David spotted their yacht and we turned towards them. Soon we were alongside and I yelled "Mangwanani Kudana", which means Good morning Kudana. Then I sang Happy Birthday toooooo yoouuuuuu! to my Mom while she stood on deck and cried with happiness... at least I hope it was happiness. :-) It was soooo great to see them again. My Mom sure got a huge surprise for her birthday.
As soon as we had our anchor set, they came across in their dinghy. Huge hugs and tears all around and lots and lots of catching up. I'd made a pearl bracelet and a small pin cushion for her. I'd also made a 4 link chain mail copper bracelet for her to wear all the time. It would help her arthritis. We spent the morning and some of the afternoon with them, but then tiredness caught up with us and we just had to have a nap.
My Mom on Kudana when we arrived.. she was really surprised to see us.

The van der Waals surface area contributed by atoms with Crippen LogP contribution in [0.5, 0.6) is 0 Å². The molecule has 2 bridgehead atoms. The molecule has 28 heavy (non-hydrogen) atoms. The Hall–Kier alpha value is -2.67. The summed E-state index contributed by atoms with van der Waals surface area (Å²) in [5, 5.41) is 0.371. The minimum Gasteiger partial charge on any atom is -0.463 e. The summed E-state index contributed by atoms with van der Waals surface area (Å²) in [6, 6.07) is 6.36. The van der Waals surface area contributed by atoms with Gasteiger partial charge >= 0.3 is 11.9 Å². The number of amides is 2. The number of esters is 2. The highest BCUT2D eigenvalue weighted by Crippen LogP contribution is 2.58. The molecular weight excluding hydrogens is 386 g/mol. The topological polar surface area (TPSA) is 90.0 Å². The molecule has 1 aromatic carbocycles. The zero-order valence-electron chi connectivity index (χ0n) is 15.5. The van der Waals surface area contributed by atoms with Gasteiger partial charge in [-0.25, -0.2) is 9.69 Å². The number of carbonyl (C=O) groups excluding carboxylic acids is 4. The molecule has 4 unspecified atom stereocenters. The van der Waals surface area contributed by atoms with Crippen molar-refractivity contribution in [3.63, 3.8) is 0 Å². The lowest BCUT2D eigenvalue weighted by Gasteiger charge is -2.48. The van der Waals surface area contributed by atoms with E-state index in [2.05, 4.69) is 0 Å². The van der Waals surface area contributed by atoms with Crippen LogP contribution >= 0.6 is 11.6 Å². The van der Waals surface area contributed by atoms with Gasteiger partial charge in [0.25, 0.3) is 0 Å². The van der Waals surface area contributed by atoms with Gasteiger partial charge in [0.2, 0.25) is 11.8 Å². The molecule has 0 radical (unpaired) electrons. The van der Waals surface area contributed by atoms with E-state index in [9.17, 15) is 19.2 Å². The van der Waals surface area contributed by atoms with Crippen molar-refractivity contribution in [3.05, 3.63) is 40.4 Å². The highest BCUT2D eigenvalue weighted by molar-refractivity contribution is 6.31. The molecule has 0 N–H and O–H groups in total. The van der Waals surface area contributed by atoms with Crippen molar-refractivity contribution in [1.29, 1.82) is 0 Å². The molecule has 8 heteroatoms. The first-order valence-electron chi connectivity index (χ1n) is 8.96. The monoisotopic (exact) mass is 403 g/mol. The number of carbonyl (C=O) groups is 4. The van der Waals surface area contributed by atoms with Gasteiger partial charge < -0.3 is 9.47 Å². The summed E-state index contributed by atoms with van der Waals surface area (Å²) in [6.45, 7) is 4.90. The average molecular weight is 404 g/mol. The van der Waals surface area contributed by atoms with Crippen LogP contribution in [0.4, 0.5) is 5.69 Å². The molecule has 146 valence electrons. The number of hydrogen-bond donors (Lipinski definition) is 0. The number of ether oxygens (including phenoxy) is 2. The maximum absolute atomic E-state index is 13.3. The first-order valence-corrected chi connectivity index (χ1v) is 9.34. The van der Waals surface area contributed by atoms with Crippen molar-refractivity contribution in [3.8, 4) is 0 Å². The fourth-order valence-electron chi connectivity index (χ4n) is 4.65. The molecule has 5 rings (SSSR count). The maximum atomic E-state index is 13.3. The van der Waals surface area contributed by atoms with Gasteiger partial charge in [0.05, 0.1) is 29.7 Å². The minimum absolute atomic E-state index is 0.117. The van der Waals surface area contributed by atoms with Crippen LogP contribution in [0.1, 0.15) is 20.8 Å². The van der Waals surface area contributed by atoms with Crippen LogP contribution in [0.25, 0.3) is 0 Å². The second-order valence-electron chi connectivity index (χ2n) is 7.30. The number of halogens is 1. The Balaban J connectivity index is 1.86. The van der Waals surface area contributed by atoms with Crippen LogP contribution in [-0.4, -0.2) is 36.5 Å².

The week in Neiafu passed in a blur. We were cleared in with Immigration, Customs, Health and Quarantine, then we were allowed ashore to explore the town. It's a sweet town with the Fruit and veg. market dominating the center alongside a craft market filled with some really well and beautifully made things. The post office is situated in an old colonial type building that doesn't need air-conditioning as it is so well ventilated. We ate out at a super little restaurant called the Coconet, where the food is excellent and the service top notch. My folks showed us around and soon we were at home.
The entrance of  Swallows Cave.
David dragging the dinghy and swimming out.

Friday came and we realised that we'd better make a move to get out of there if we wanted to be in New Zealand for Christmas. David went a cleared out of the Vava'U group of islands then we made a quick visit to the Swallow cave. We dinghied in and fell into the water.. WOW the place is teaming with fish, and the stalactites are quite spectacular. We then snorkeled back to the boat dragging Limo behind us.

Huge 5 ft coral.
These are from the snorkel back to Puddytat from the cave.

A Beautiful Bun Starfish.
A sea urchin trying to hide.